Searching for a safe ride on the tiger

Like many other tech companies, Google feels that it has to enage with China, but riding this tiger economony does not always sit comfortably with ethical codes of conduct

Being Googlers means striving toward the highest possible standard of ethical business conduct... our core principles won't change, but the specifics might...Excerpt from Google's code of conduct

After riding high on the back of its decision to snub US Government requests to hand over random Web search data, it appears that some of the specifics laid out in Google's code conduct may have indeed changed — and not necessarily for the better.

The company that aims to organise the world's information announced this week that while it is not afraid to tell its own government where to go when asked to compromise its ideals, it is prepared to embrace a more pragmatic stance to China's government. On Wednesday the search giant launched a Chinese version of it site at which will not link to certain sites that do not adhere to "local law, regulation or policy".

Censoring information, in order to comply with the wishes of a regime that has been attacked consistently for its human rights abuses may seem to some to jar with Google's "Don't be Evil" mantra. Human rights organisation Amnesty claimed in 2003 some 40 people were imprisoned or detained in China for terms of between two and 11 years in connection with the use of the Internet, so one can only imagine what that number is today. But it seems that Google has answer for this interesting conundrum:

"While removing search results is inconsistent with Google's mission, providing no information (or a heavily degraded user experience that amounts to no information) is more inconsistent with our mission."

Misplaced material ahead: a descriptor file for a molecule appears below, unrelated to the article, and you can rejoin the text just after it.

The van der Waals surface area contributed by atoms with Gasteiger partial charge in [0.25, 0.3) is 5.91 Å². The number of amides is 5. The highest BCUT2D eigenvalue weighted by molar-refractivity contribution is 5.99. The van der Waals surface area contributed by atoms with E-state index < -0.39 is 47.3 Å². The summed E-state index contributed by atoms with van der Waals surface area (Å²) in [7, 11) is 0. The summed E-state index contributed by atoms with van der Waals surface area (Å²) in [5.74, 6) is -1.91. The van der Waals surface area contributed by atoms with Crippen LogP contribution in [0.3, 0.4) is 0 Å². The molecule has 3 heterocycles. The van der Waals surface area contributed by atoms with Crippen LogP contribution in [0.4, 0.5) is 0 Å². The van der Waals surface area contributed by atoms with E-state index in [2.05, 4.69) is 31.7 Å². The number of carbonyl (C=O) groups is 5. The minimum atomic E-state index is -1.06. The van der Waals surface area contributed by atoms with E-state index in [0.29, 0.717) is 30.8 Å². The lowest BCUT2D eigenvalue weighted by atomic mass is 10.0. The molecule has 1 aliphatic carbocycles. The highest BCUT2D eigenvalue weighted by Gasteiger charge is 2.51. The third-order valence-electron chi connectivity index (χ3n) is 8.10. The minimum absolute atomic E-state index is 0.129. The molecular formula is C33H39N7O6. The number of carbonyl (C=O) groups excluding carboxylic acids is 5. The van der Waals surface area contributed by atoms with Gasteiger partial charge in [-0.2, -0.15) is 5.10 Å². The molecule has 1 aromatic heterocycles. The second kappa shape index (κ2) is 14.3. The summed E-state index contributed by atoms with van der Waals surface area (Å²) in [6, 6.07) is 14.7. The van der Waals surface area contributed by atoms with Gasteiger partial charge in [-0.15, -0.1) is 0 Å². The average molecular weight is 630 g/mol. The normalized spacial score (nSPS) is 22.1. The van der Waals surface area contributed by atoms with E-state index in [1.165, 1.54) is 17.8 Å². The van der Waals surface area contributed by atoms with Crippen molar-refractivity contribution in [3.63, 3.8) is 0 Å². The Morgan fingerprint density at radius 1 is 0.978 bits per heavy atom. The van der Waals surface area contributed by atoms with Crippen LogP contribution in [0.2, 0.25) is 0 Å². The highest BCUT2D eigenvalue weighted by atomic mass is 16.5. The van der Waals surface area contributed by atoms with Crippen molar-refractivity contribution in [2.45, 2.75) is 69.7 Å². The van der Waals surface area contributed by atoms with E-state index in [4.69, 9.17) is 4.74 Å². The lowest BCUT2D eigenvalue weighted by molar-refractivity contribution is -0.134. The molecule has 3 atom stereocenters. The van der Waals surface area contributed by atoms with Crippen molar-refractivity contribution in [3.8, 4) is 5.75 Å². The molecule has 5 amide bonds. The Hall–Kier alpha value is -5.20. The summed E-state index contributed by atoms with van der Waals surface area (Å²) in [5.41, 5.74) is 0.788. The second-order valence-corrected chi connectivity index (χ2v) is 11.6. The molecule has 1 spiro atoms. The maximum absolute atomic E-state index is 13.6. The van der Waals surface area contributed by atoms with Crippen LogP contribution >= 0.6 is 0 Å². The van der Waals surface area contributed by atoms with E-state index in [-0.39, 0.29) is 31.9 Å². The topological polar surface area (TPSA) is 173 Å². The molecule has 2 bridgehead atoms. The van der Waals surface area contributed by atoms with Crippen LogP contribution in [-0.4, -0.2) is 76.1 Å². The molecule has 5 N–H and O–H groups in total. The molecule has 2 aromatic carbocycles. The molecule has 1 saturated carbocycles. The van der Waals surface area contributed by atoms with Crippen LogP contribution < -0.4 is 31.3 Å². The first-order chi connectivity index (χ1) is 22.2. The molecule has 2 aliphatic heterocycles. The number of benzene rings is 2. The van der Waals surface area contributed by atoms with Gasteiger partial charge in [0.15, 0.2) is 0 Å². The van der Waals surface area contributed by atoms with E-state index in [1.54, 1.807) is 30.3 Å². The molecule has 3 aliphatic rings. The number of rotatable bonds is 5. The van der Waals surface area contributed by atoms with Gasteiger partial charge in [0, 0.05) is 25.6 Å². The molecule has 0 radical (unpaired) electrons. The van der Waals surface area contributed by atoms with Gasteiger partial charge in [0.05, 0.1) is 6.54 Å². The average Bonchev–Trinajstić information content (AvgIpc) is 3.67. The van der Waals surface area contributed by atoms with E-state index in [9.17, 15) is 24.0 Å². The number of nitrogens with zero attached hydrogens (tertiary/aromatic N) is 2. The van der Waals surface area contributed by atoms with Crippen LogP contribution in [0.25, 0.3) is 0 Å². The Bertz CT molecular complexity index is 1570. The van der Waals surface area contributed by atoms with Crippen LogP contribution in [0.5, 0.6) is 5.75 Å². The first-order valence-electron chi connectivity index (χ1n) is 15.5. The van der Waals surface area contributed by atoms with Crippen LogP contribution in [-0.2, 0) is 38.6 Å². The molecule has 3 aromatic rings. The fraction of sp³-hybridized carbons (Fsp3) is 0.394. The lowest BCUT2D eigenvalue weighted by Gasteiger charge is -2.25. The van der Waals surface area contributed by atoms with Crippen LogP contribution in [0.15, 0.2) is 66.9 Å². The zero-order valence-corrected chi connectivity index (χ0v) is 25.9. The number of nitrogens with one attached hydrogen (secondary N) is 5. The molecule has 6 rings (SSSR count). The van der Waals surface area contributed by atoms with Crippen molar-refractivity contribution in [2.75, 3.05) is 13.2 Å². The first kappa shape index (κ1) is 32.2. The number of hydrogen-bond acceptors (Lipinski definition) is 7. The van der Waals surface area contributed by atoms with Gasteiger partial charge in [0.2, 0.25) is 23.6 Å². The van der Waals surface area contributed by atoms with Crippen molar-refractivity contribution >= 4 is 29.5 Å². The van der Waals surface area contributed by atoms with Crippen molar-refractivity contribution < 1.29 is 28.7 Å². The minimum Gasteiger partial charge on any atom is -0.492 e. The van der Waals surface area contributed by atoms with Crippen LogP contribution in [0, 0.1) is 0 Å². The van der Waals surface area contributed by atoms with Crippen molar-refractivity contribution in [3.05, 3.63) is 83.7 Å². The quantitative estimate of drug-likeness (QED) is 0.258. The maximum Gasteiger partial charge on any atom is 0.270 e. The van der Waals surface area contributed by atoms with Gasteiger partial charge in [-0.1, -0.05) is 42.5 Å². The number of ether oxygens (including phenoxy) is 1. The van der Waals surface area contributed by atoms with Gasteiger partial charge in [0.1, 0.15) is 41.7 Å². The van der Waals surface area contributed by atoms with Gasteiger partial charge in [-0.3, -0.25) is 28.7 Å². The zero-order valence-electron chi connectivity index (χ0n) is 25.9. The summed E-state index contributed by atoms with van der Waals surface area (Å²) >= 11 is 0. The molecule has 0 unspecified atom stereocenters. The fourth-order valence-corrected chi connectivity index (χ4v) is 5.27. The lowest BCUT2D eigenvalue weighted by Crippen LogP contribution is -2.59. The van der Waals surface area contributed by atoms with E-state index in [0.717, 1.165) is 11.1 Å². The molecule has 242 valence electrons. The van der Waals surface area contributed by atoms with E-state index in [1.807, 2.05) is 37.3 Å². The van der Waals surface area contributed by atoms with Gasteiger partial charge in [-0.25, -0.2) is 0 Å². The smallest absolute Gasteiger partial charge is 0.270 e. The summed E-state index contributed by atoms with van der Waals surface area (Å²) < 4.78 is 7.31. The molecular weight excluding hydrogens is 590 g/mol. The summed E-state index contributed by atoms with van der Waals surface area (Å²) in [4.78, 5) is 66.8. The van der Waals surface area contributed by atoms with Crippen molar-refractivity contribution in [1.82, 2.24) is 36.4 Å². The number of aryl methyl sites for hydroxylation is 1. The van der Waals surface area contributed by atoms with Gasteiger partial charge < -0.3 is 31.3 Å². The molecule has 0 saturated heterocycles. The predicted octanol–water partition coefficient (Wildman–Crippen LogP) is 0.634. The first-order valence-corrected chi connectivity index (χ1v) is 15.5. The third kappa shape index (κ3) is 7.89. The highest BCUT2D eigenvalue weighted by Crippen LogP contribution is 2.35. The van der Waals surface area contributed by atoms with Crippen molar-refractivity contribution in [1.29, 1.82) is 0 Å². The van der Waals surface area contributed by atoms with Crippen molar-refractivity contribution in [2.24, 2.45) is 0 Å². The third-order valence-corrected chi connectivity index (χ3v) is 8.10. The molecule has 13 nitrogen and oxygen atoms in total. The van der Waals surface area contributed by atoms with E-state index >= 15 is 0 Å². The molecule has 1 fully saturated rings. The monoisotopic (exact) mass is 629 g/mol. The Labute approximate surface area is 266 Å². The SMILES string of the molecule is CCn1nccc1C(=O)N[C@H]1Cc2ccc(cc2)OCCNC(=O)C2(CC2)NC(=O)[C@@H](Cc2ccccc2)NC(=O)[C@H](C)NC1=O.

This is a slight spin on the message from most tech firms operating in China (including ZDNet's parent company CNET Networks): that it is better to be in the country/market and effecting change from within than ignoring what is potentially the biggest market in the world.

Google should be applauded for being upfront about its intentions. The search firm appears to have learnt some lessons from Microsoft and Yahoo whose censoring of information on their Chinese sites had to be wheedled out of them.

Ignoring the Chinese market out of principle may have been easier Google remained a private company but its founders realised that an IPO was the only way to grow and growth was the only way to ensure long-term survival. But Google has ideals that aim higher than merely growth and survival — it wants to be more than simply the next Microsoft. Let's just hope that it is Google's alleged ethical approach to business that can effect change from within the pragmatically efficient Chinese regime and not vice versa.